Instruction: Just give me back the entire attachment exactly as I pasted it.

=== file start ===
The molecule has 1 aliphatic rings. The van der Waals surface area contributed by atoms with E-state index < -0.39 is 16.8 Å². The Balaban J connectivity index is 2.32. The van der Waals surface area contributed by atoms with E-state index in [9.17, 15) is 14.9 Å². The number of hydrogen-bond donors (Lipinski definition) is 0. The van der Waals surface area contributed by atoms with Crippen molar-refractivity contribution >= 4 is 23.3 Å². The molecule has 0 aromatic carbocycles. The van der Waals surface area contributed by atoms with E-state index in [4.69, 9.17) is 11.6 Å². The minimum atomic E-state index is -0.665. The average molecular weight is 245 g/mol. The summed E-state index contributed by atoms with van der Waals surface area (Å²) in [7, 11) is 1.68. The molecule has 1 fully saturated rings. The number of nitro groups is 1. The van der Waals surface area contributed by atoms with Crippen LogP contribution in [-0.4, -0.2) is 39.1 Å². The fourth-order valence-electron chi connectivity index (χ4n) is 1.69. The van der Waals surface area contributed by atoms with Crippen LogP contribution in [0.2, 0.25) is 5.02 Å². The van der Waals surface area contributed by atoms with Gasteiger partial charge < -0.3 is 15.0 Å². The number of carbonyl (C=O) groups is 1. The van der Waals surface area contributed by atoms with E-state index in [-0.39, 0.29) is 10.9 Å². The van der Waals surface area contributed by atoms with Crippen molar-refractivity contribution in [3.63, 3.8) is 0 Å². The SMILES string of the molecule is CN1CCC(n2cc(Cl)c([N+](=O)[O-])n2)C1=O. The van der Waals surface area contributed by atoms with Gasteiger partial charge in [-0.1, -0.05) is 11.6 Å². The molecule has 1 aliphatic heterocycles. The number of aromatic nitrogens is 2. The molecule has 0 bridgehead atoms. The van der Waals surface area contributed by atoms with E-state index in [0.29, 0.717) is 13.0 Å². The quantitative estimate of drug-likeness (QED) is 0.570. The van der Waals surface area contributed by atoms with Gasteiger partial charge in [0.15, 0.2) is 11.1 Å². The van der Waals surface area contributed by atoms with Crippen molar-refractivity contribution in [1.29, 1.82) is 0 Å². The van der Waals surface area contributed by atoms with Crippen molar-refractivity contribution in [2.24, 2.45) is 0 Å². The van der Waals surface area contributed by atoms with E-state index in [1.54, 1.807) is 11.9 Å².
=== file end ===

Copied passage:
The molecule has 1 aliphatic rings. The van der Waals surface area contributed by atoms with E-state index < -0.39 is 16.8 Å². The Balaban J connectivity index is 2.32. The van der Waals surface area contributed by atoms with E-state index in [9.17, 15) is 14.9 Å². The number of hydrogen-bond donors (Lipinski definition) is 0. The van der Waals surface area contributed by atoms with Crippen molar-refractivity contribution >= 4 is 23.3 Å². The molecule has 0 aromatic carbocycles. The van der Waals surface area contributed by atoms with E-state index in [4.69, 9.17) is 11.6 Å². The minimum atomic E-state index is -0.665. The average molecular weight is 245 g/mol. The summed E-state index contributed by atoms with van der Waals surface area (Å²) in [7, 11) is 1.68. The molecule has 1 fully saturated rings. The number of nitro groups is 1. The van der Waals surface area contributed by atoms with Crippen LogP contribution in [-0.4, -0.2) is 39.1 Å². The fourth-order valence-electron chi connectivity index (χ4n) is 1.69. The van der Waals surface area contributed by atoms with Crippen LogP contribution in [0.2, 0.25) is 5.02 Å². The van der Waals surface area contributed by atoms with Gasteiger partial charge < -0.3 is 15.0 Å². The number of carbonyl (C=O) groups is 1. The van der Waals surface area contributed by atoms with E-state index in [-0.39, 0.29) is 10.9 Å². The van der Waals surface area contributed by atoms with Crippen molar-refractivity contribution in [3.63, 3.8) is 0 Å². The SMILES string of the molecule is CN1CCC(n2cc(Cl)c([N+](=O)[O-])n2)C1=O. The van der Waals surface area contributed by atoms with Gasteiger partial charge in [-0.1, -0.05) is 11.6 Å². The molecule has 1 aliphatic heterocycles. The number of aromatic nitrogens is 2. The molecule has 0 bridgehead atoms. The van der Waals surface area contributed by atoms with E-state index in [0.29, 0.717) is 13.0 Å². The quantitative estimate of drug-likeness (QED) is 0.570. The van der Waals surface area contributed by atoms with Gasteiger partial charge in [0.15, 0.2) is 11.1 Å². The van der Waals surface area contributed by atoms with Crippen molar-refractivity contribution in [1.29, 1.82) is 0 Å². The van der Waals surface area contributed by atoms with Crippen molar-refractivity contribution in [2.24, 2.45) is 0 Å². The van der Waals surface area contributed by atoms with E-state index in [1.54, 1.807) is 11.9 Å².